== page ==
Kids Gone Wild: 5 Easy Mistakes to Avoid When Hiking With Children

Sep 24, 2012
Outside Magazine

OkRepeat after me: It's not about speed. Photo: Katie Arnold

Recently, a couple of friends and I decided to mark the last days of summer by taking our kids for a hike. It was a warm, sunny, windless afternoon, the top-five-best-days-of-the-year kind of day that makes you wistful for summer before it’s even gone. The kind of day you wish you could stitch into your skin so you will remember it six months from now when it’s 20 degrees outside and the trails are slick with ice. These days are numbered.

We met at the Dorothy Stewart Trail, a two-and-a-half-mile lollipop in the foothills above Santa Fe. Among us, we have six children between the ages of four month and four, so we wanted something easy and short. But truthfully, we didn’t give it much thought. We hike, run, and ride these trails all the time on our own, so the familiarity bias was in full effect. How hard could it be to corral little ones along a gently rolling loop right in town?

“Did anyone bring snacks?” Kate asked within seconds of setting off. She’d hitched baby Max to her front in a Baby Bjorn carrier, and was patting the pockets of her shorts, as though she’d forgotten something. The nuts. They were back in the car. There’s a time and a place for using food as emotional bribery, and hiking with kids is high on my list. On my way out the door, I’d thrown a couple handfuls of lentil crisps, two pouches of applesauce, and five tiny squares of chocolate into my pack, just in case.

The children, meanwhile, were struggling to find their footing on the loose rocks and small, rocky ledges. I’d forgotten about those. Two-year-old Maisy took one step and toppled forward, but her knees were so banged up from crashing her bike the day before, that I couldn’t tell what was yesterday’s hurt and what was fresh. One after another, they slid on bottoms and skidded on the dirt, came up whimpering and dusty but game to carry on. The carnage was minimal, but sort of shocking, nonetheless. Lesson learned: An adult’s mellow trail is a three-year-old’s technical scramble.

Once the bigger kids got it together, though, they were off, tearing and shrieking down the trail so far that we had to shout to rein them back in. Lagging behind with the little ones, Kate, Blair, and I debated the likelihood of mountain lions lurking this close to downtown. “They’re making so much noise, they’ll scare them off,” Kate said. Maybe, but the sight of three little, morselly bodies loose in the wild? I wasn’t so sure. I decided not to think about the cougar that had broken into a jewelry shop a couple years ago, right on the Plaza—not a joke. Kate jogged ahead to lay down the rules: Always stay in sight of an adult.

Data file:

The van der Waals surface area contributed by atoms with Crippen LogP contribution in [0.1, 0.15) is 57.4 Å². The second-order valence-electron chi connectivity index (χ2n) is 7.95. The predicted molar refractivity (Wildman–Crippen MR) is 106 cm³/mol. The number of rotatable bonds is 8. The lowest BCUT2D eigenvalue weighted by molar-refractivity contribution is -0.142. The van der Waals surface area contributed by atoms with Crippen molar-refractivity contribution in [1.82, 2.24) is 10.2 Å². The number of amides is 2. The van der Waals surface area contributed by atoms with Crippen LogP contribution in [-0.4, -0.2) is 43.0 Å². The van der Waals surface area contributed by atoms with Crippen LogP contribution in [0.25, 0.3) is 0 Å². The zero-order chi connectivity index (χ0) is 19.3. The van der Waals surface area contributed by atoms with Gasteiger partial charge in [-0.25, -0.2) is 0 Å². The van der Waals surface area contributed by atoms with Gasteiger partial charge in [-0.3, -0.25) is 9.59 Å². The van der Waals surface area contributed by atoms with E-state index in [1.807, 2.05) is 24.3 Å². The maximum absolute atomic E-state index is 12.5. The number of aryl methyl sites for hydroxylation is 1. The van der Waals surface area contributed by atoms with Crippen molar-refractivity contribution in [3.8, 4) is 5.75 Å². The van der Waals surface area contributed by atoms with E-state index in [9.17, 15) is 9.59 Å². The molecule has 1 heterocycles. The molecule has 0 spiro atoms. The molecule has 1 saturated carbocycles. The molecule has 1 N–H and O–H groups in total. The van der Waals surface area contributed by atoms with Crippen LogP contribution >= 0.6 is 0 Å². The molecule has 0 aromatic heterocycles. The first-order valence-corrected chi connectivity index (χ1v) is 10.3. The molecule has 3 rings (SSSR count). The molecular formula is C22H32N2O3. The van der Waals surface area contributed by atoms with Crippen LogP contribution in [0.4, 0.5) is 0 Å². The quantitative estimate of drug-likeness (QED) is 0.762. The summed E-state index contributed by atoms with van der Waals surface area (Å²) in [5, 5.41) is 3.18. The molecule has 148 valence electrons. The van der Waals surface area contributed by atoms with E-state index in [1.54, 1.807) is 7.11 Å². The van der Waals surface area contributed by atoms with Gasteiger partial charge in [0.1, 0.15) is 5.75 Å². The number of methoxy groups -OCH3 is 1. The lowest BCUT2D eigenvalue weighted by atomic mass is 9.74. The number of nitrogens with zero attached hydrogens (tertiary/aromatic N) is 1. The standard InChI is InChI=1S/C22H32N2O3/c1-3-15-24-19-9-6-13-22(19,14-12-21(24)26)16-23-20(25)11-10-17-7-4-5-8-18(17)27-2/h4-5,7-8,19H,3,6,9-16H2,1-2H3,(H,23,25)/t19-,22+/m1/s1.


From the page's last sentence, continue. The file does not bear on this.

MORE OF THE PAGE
Meanwhile, Maisy was insisting on walking. I spent the last few months testing baby carriers and writing about how best to tote your tot on a trail, but I couldn’t get my own girl to ride in the KangaKid pack I’d worn for that purpose. “I walk!” Maisy declared over and over, plodding up the trail as fast as her little legs could carry her, which was still maddeningly slow. I shuffled along behind, reminding myself that this, after all, was why we were here.

OkDawdling 101: Stop and rake the dirt. Photo: Katie Arnold

Way up ahead, I could hear screaming and what sounded like a rabid animal screeching. I scooped up Maisy, who’d stopped to pee all over her sneakers, and ran to see what was going on. It was Kate, playing “Monster” with the bigger kids. Once my heart stopped trying to break through my skin, I started to relax. Kate was right: We weren’t going to sneak up on any wildlife with this crew. And I hadn’t seen four-year-old Pippa hike this fast in her life. When we go hiking as a family, she’s an accomplished dawdler, stopping to look at berries and rake pebbles into small piles. Forward progress is not a priority. Peer pressure, it turns out, works wonders on the trails.

When we got to the outermost part of the loop, we stopped at a bench to take in the view. The cottonwoods lining the Santa Fe River showed only the slightest fringe of yellow, and to the west, town basked green and peaceful in the late-day light. It was tempting to linger, so we did, while the kids wolfed down the chocolate and lentils and began to dismantle the bench and fling rocks at each other—early warning signs of an impending meltdown. But the afternoon was so lovely it lulled us into forgetting the old mountaineer’s adage: The descent is the hardest part. Harder still when you have six kids and it’s almost dinnertime.